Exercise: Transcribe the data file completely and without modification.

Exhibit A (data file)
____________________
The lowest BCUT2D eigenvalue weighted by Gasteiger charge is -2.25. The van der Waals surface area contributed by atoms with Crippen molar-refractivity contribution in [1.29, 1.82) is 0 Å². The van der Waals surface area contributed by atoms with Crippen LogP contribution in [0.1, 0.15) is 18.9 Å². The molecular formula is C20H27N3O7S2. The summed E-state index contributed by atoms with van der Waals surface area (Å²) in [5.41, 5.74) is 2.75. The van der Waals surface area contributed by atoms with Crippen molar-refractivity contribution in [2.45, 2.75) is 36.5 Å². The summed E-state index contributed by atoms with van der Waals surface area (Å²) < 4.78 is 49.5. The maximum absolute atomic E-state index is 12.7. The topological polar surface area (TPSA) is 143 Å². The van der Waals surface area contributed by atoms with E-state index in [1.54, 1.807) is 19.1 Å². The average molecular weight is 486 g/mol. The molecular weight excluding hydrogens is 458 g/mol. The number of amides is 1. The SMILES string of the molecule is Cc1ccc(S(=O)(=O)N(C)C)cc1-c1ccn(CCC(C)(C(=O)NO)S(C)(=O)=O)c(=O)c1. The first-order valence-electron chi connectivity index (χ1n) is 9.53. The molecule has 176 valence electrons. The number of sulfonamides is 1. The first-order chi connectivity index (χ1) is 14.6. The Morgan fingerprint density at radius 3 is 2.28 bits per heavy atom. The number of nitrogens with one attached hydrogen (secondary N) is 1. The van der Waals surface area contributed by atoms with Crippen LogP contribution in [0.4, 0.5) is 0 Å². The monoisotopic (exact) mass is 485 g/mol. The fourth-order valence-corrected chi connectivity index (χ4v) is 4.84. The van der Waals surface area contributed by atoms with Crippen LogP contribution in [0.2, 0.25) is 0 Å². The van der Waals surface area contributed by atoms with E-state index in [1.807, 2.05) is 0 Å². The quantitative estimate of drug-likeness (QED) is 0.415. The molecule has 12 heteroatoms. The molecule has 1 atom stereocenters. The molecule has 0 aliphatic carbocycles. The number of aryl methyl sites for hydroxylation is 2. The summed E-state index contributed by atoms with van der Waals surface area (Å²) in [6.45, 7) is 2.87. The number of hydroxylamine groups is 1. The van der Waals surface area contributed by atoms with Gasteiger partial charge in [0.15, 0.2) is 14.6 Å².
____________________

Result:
The lowest BCUT2D eigenvalue weighted by Gasteiger charge is -2.25. The van der Waals surface area contributed by atoms with Crippen molar-refractivity contribution in [1.29, 1.82) is 0 Å². The van der Waals surface area contributed by atoms with Crippen LogP contribution in [0.1, 0.15) is 18.9 Å². The molecular formula is C20H27N3O7S2. The summed E-state index contributed by atoms with van der Waals surface area (Å²) in [5.41, 5.74) is 2.75. The van der Waals surface area contributed by atoms with Crippen molar-refractivity contribution in [2.45, 2.75) is 36.5 Å². The summed E-state index contributed by atoms with van der Waals surface area (Å²) < 4.78 is 49.5. The maximum absolute atomic E-state index is 12.7. The topological polar surface area (TPSA) is 143 Å². The van der Waals surface area contributed by atoms with E-state index in [1.54, 1.807) is 19.1 Å². The average molecular weight is 486 g/mol. The molecular weight excluding hydrogens is 458 g/mol. The number of amides is 1. The SMILES string of the molecule is Cc1ccc(S(=O)(=O)N(C)C)cc1-c1ccn(CCC(C)(C(=O)NO)S(C)(=O)=O)c(=O)c1. The first-order valence-electron chi connectivity index (χ1n) is 9.53. The molecule has 176 valence electrons. The number of sulfonamides is 1. The first-order chi connectivity index (χ1) is 14.6. The Morgan fingerprint density at radius 3 is 2.28 bits per heavy atom. The number of nitrogens with one attached hydrogen (secondary N) is 1. The van der Waals surface area contributed by atoms with Crippen LogP contribution in [0.4, 0.5) is 0 Å². The monoisotopic (exact) mass is 485 g/mol. The fourth-order valence-corrected chi connectivity index (χ4v) is 4.84. The van der Waals surface area contributed by atoms with Crippen LogP contribution in [0.2, 0.25) is 0 Å². The van der Waals surface area contributed by atoms with E-state index in [1.807, 2.05) is 0 Å². The quantitative estimate of drug-likeness (QED) is 0.415. The molecule has 12 heteroatoms. The molecule has 1 atom stereocenters. The molecule has 0 aliphatic carbocycles. The number of aryl methyl sites for hydroxylation is 2. The summed E-state index contributed by atoms with van der Waals surface area (Å²) in [6.45, 7) is 2.87. The number of hydroxylamine groups is 1. The van der Waals surface area contributed by atoms with Gasteiger partial charge in [0.15, 0.2) is 14.6 Å².